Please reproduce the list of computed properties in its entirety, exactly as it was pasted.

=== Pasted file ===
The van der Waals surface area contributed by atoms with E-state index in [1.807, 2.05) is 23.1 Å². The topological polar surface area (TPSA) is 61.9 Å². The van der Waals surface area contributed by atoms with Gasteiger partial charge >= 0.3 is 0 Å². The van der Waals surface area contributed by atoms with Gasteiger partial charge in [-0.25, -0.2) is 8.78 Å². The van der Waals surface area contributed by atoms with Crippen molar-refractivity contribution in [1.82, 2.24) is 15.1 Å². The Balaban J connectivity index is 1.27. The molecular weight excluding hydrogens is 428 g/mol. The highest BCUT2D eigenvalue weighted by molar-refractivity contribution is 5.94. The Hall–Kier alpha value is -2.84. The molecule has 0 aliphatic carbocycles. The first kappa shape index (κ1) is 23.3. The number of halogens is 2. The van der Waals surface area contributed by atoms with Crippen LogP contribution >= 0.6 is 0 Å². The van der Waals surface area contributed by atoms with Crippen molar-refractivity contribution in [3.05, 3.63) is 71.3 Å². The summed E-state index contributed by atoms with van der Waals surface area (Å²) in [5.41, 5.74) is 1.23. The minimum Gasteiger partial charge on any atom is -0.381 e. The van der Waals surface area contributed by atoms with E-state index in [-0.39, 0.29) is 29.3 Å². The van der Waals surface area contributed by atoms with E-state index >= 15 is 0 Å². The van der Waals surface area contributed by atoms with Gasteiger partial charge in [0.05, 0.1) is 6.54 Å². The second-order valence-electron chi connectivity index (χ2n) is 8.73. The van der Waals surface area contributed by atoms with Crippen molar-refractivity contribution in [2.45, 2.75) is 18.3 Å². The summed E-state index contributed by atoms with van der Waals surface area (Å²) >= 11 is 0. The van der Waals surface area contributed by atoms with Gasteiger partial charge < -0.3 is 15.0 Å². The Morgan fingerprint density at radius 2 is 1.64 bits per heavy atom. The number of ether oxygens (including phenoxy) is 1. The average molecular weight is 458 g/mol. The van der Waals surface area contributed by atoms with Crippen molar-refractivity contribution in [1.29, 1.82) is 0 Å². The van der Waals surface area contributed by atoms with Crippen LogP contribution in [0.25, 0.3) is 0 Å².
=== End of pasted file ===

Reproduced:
The van der Waals surface area contributed by atoms with E-state index in [1.807, 2.05) is 23.1 Å². The topological polar surface area (TPSA) is 61.9 Å². The van der Waals surface area contributed by atoms with Gasteiger partial charge >= 0.3 is 0 Å². The van der Waals surface area contributed by atoms with Gasteiger partial charge in [-0.25, -0.2) is 8.78 Å². The van der Waals surface area contributed by atoms with Crippen molar-refractivity contribution in [1.82, 2.24) is 15.1 Å². The Balaban J connectivity index is 1.27. The molecular weight excluding hydrogens is 428 g/mol. The highest BCUT2D eigenvalue weighted by molar-refractivity contribution is 5.94. The Hall–Kier alpha value is -2.84. The molecule has 0 aliphatic carbocycles. The first kappa shape index (κ1) is 23.3. The number of halogens is 2. The van der Waals surface area contributed by atoms with Crippen LogP contribution >= 0.6 is 0 Å². The van der Waals surface area contributed by atoms with Crippen molar-refractivity contribution in [3.05, 3.63) is 71.3 Å². The summed E-state index contributed by atoms with van der Waals surface area (Å²) in [5.41, 5.74) is 1.23. The minimum Gasteiger partial charge on any atom is -0.381 e. The van der Waals surface area contributed by atoms with E-state index in [-0.39, 0.29) is 29.3 Å². The van der Waals surface area contributed by atoms with E-state index >= 15 is 0 Å². The van der Waals surface area contributed by atoms with Gasteiger partial charge in [0.05, 0.1) is 6.54 Å². The second-order valence-electron chi connectivity index (χ2n) is 8.73. The van der Waals surface area contributed by atoms with Crippen molar-refractivity contribution in [2.45, 2.75) is 18.3 Å². The summed E-state index contributed by atoms with van der Waals surface area (Å²) >= 11 is 0. The van der Waals surface area contributed by atoms with Gasteiger partial charge < -0.3 is 15.0 Å². The Morgan fingerprint density at radius 2 is 1.64 bits per heavy atom. The number of ether oxygens (including phenoxy) is 1. The average molecular weight is 458 g/mol. The van der Waals surface area contributed by atoms with Crippen molar-refractivity contribution in [1.29, 1.82) is 0 Å². The van der Waals surface area contributed by atoms with Crippen LogP contribution in [0.25, 0.3) is 0 Å².